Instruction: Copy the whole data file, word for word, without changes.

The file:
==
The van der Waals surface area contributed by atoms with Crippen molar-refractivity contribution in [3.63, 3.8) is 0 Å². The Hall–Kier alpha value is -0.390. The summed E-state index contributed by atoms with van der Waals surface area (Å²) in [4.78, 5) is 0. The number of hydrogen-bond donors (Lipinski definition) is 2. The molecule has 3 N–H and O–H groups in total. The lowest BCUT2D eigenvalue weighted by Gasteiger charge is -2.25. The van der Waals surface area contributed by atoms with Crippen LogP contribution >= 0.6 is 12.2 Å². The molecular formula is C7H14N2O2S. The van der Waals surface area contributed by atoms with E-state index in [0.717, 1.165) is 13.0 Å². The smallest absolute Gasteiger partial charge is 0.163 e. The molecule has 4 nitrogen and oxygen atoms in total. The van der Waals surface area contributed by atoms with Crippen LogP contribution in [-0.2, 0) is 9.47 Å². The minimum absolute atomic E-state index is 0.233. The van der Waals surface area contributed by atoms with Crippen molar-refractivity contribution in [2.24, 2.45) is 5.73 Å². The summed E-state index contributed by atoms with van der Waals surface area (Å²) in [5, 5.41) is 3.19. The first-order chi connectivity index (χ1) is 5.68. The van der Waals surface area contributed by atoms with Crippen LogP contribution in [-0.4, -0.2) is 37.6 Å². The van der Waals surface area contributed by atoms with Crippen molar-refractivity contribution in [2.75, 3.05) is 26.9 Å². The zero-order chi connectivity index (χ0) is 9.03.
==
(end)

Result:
The van der Waals surface area contributed by atoms with Crippen molar-refractivity contribution in [3.63, 3.8) is 0 Å². The Hall–Kier alpha value is -0.390. The summed E-state index contributed by atoms with van der Waals surface area (Å²) in [4.78, 5) is 0. The number of hydrogen-bond donors (Lipinski definition) is 2. The molecule has 3 N–H and O–H groups in total. The lowest BCUT2D eigenvalue weighted by Gasteiger charge is -2.25. The van der Waals surface area contributed by atoms with Crippen LogP contribution >= 0.6 is 12.2 Å². The molecular formula is C7H14N2O2S. The van der Waals surface area contributed by atoms with E-state index in [0.717, 1.165) is 13.0 Å². The smallest absolute Gasteiger partial charge is 0.163 e. The molecule has 4 nitrogen and oxygen atoms in total. The van der Waals surface area contributed by atoms with Crippen LogP contribution in [-0.2, 0) is 9.47 Å². The minimum absolute atomic E-state index is 0.233. The van der Waals surface area contributed by atoms with Crippen molar-refractivity contribution in [2.24, 2.45) is 5.73 Å². The summed E-state index contributed by atoms with van der Waals surface area (Å²) in [5, 5.41) is 3.19. The first-order chi connectivity index (χ1) is 5.68. The van der Waals surface area contributed by atoms with Crippen LogP contribution in [-0.4, -0.2) is 37.6 Å². The van der Waals surface area contributed by atoms with Crippen molar-refractivity contribution in [2.75, 3.05) is 26.9 Å². The zero-order chi connectivity index (χ0) is 9.03.